The Manor House and its links to Verlands House, Cowbridge
The Manor House is currently a nursing home but it has an extensive past history.
In the 1840s, Rev. John Montgomery Traherne was lord of the manor of St Hilary, which his mother’s family purchased in the year 1758.
The Ackland Allen family were living at the Manor House in 1914. Dorothy Florence Ackland Allen, daughter of Charles and Gertrude Ackland Allen never married and died at St Hilary Manor house in the 1960s. She was President of the St Hilary WI.
Elgiva Mary Ackland-Allen (1890 – 1970), daughter of Charles and Gertrude Ackland Allen married Col Frank Lucas Netlam Giles O.B.E (d. 1930) in 1916 in St. Hilary. Elgiva and Frank had two children – Elgiva Elizabeth and Frank Thomas Robertson.
Elizabeth never married. She lived and died (11 September 2005) at Manor Piece, St Hilary - this is a link to an article about Ackland Allen and Giles family.
The Williams family moved to the Manor House from the Verlands in 1965. The porch on Manor House was originally on Verlands House off Town Mill Rd in Cowbridge which was demolished to make way for an estate of houses.
Verlands House was built in the early years of the 19th Century by the Rev Evan Morgan of Cheltenham. Around 1838 the occupant was Thomas Llewellyn, then a farmer of some 300 acres, but when he retired to live in Eastgate he was described as a ’banker, landed proprietor, town magistrate, alderman and retired corn merchant’. He was certainly one of the important personages of Cowbridge, and in fact The Verlands attracted the crachach of the town throughout its history. Among these was James Ballard of the Bear Hotel, who followed Llewellyn – and Ballard was a leading agriculturalist, famed for horse-breeding. Thomas John, a solicitor and a member of a Rhondda brewing family, occupied the house in the early 20th Century. The Johns had an opulent lifestyle; they had two Daimlers, and the chauffeur regularly drove Mrs John to the Dorothy Cafe in Cardiff just to buy half a dozen cakes. The last owner and inhabitant of the house was another solicitor, Mr Lew Williams.
L E W Williams was the solicitor for the Archdiocese and following his marriage in 1933, took up the tenure of the Verlands. He bought Verlands in 1951 His six children were all born there. Two of the children, Rose Morgan and Laurie Williams, still attend St Cadoc’s, as did their late brother, Steve, the father of Simon Williams.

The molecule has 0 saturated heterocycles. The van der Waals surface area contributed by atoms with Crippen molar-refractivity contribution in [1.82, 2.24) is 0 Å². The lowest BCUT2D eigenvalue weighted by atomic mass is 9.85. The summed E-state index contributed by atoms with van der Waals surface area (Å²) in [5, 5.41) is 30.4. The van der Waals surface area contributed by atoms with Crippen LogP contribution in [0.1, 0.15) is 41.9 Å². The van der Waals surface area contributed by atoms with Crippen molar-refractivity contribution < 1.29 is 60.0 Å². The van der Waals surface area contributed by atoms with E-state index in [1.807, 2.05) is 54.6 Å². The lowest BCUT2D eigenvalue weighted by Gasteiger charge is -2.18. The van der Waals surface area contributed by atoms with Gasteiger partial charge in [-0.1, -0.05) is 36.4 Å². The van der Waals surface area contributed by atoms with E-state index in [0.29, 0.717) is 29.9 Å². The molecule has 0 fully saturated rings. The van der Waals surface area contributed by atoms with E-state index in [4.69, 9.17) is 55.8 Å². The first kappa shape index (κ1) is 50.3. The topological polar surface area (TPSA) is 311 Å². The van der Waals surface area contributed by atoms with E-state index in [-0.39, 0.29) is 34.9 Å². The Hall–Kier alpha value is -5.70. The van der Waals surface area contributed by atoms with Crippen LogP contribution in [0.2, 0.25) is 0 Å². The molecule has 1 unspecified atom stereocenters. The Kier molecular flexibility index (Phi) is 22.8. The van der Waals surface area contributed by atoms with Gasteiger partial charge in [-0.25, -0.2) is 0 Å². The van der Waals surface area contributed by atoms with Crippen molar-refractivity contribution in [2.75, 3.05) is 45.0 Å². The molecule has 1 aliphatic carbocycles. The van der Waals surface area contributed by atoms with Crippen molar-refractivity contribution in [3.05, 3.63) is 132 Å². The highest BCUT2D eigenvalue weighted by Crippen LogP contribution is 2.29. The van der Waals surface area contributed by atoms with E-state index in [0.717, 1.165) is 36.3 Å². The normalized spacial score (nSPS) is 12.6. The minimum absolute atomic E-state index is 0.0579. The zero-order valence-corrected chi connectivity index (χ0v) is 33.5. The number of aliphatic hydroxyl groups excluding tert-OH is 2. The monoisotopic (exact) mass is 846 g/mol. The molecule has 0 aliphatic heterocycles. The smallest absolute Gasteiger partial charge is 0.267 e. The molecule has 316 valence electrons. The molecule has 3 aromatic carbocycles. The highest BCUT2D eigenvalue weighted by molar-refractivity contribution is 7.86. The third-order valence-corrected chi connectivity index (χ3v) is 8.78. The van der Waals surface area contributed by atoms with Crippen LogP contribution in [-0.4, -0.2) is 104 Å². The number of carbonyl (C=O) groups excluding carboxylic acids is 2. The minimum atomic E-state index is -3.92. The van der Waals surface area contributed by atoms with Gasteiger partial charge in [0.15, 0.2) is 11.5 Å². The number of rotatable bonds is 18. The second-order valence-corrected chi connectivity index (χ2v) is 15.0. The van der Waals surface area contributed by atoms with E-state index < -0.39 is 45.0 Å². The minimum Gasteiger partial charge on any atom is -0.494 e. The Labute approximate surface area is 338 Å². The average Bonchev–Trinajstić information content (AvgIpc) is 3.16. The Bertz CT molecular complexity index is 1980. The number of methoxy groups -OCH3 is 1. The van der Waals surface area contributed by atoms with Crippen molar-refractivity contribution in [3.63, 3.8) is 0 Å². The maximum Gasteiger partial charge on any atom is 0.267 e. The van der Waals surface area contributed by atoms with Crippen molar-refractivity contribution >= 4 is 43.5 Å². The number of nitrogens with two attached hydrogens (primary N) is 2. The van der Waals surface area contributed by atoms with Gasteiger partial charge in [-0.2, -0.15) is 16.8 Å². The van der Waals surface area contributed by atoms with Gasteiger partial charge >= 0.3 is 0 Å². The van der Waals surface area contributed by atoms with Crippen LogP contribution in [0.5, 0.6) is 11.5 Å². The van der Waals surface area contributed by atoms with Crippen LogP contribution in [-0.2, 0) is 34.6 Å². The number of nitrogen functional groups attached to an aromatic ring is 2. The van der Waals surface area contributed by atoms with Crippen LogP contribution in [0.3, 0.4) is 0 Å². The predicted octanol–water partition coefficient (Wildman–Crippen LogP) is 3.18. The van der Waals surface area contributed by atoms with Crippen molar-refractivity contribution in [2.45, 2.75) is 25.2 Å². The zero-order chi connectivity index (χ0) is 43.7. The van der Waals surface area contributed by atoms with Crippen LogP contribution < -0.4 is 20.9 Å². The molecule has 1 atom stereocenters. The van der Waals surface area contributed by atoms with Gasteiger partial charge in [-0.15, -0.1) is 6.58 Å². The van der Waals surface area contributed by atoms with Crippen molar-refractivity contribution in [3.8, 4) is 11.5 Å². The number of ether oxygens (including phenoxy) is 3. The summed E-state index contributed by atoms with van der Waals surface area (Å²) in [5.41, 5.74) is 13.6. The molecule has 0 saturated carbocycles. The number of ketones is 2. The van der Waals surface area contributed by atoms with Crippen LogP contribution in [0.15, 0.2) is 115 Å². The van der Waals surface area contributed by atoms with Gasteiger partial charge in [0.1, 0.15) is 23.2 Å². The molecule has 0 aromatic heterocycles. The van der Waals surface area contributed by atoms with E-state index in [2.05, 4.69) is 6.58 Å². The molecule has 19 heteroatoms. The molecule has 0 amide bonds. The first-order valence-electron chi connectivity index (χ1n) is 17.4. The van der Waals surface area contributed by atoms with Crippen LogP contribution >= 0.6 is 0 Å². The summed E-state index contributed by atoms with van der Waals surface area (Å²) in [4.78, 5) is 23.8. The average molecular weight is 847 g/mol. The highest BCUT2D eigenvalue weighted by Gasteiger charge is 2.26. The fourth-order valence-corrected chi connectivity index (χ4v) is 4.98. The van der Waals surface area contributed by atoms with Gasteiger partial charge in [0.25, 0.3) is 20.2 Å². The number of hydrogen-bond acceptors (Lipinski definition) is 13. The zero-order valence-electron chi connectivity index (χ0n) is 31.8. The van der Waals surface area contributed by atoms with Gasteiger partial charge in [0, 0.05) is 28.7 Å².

In 1939 there were only five Catholics in Cowbridge, apart from the Williams family of Verlands. Mass was celebrated in the Blue Bell Inn (now Filco supermarket) once a month by Fr Meyrick from Bridgend. The owner of the Blue Bell Inn gave the Stations of the Cross that now hang in the church. Soon after the first Llantwit church was opened in 1950, Mr L E W Williams offered the Archdiocese a plot of land in the field fronting Verlands for a church to be built for the growing number of Catholics in the Cowbridge area. Building began on St Cadoc’s in 1955 and following completion it was dedicated by Archbishop McGrath on 29th January 1956. Following the service, lunch was held at Verlands, the Williams’ family home.
When the Williams family moved to St Hilary in 1965, the house and grounds were sold to Louis Fisher, builder of Cowbridge, who demolished the house and built The Verlands estate behind the church, with the work beginning at Christmas 1965.
Our Lady & St Illtyd, Llantwit Major and St Cadoc’s Parish Magazine, Issue 51; Spring 2016 accessed 7 February 2020
People’s Collection Wales/Cowbridge History Room - Verlands and Bowman’s Well Research https://www.peoplescollection.wales/items/1156831 accessed 7 February 2020
People’s Collection Wales/Cowbridge History Room - James Simpson Ballard https://www.peoplescollection.wales/items/1241751 accessed 7 February 2020